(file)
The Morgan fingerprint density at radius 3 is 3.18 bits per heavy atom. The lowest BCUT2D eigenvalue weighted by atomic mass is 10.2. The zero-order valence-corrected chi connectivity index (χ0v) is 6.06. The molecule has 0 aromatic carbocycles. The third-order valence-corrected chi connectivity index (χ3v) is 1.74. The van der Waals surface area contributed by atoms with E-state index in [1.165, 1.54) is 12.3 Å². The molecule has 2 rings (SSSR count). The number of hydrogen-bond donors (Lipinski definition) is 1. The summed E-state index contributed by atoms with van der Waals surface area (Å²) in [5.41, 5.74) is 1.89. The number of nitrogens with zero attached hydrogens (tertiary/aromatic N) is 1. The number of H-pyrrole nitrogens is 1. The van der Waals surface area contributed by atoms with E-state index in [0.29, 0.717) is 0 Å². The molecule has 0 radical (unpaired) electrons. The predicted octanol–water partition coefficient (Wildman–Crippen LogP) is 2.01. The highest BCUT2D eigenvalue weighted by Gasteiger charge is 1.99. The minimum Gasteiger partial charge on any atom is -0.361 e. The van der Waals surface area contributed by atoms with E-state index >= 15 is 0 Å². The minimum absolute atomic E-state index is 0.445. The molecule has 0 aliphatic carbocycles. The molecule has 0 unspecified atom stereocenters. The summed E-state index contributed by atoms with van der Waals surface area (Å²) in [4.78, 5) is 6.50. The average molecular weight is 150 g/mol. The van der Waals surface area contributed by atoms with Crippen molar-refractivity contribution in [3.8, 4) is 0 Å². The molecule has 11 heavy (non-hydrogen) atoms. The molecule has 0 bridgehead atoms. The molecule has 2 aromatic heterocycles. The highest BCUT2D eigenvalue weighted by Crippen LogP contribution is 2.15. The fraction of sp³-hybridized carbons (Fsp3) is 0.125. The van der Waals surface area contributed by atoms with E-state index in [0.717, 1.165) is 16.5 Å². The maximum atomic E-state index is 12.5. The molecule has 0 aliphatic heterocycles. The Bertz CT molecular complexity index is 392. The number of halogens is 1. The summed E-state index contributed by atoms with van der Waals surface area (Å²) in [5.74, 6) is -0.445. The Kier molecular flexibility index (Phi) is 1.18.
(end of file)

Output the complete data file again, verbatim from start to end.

The Morgan fingerprint density at radius 3 is 3.18 bits per heavy atom. The lowest BCUT2D eigenvalue weighted by atomic mass is 10.2. The zero-order valence-corrected chi connectivity index (χ0v) is 6.06. The molecule has 0 aromatic carbocycles. The third-order valence-corrected chi connectivity index (χ3v) is 1.74. The van der Waals surface area contributed by atoms with E-state index in [1.165, 1.54) is 12.3 Å². The molecule has 2 rings (SSSR count). The number of hydrogen-bond donors (Lipinski definition) is 1. The summed E-state index contributed by atoms with van der Waals surface area (Å²) in [5.41, 5.74) is 1.89. The number of nitrogens with zero attached hydrogens (tertiary/aromatic N) is 1. The number of H-pyrrole nitrogens is 1. The van der Waals surface area contributed by atoms with E-state index in [0.29, 0.717) is 0 Å². The molecule has 0 radical (unpaired) electrons. The predicted octanol–water partition coefficient (Wildman–Crippen LogP) is 2.01. The highest BCUT2D eigenvalue weighted by Gasteiger charge is 1.99. The minimum Gasteiger partial charge on any atom is -0.361 e. The van der Waals surface area contributed by atoms with E-state index >= 15 is 0 Å². The minimum absolute atomic E-state index is 0.445. The molecule has 0 aliphatic carbocycles. The molecule has 0 unspecified atom stereocenters. The summed E-state index contributed by atoms with van der Waals surface area (Å²) in [4.78, 5) is 6.50. The average molecular weight is 150 g/mol. The van der Waals surface area contributed by atoms with Crippen molar-refractivity contribution in [3.8, 4) is 0 Å². The molecule has 11 heavy (non-hydrogen) atoms. The molecule has 0 bridgehead atoms. The molecule has 2 aromatic heterocycles. The highest BCUT2D eigenvalue weighted by Crippen LogP contribution is 2.15. The fraction of sp³-hybridized carbons (Fsp3) is 0.125. The van der Waals surface area contributed by atoms with E-state index in [0.717, 1.165) is 16.5 Å². The maximum atomic E-state index is 12.5. The molecule has 0 aliphatic heterocycles. The Bertz CT molecular complexity index is 392. The number of halogens is 1. The summed E-state index contributed by atoms with van der Waals surface area (Å²) in [5.74, 6) is -0.445. The Kier molecular flexibility index (Phi) is 1.18.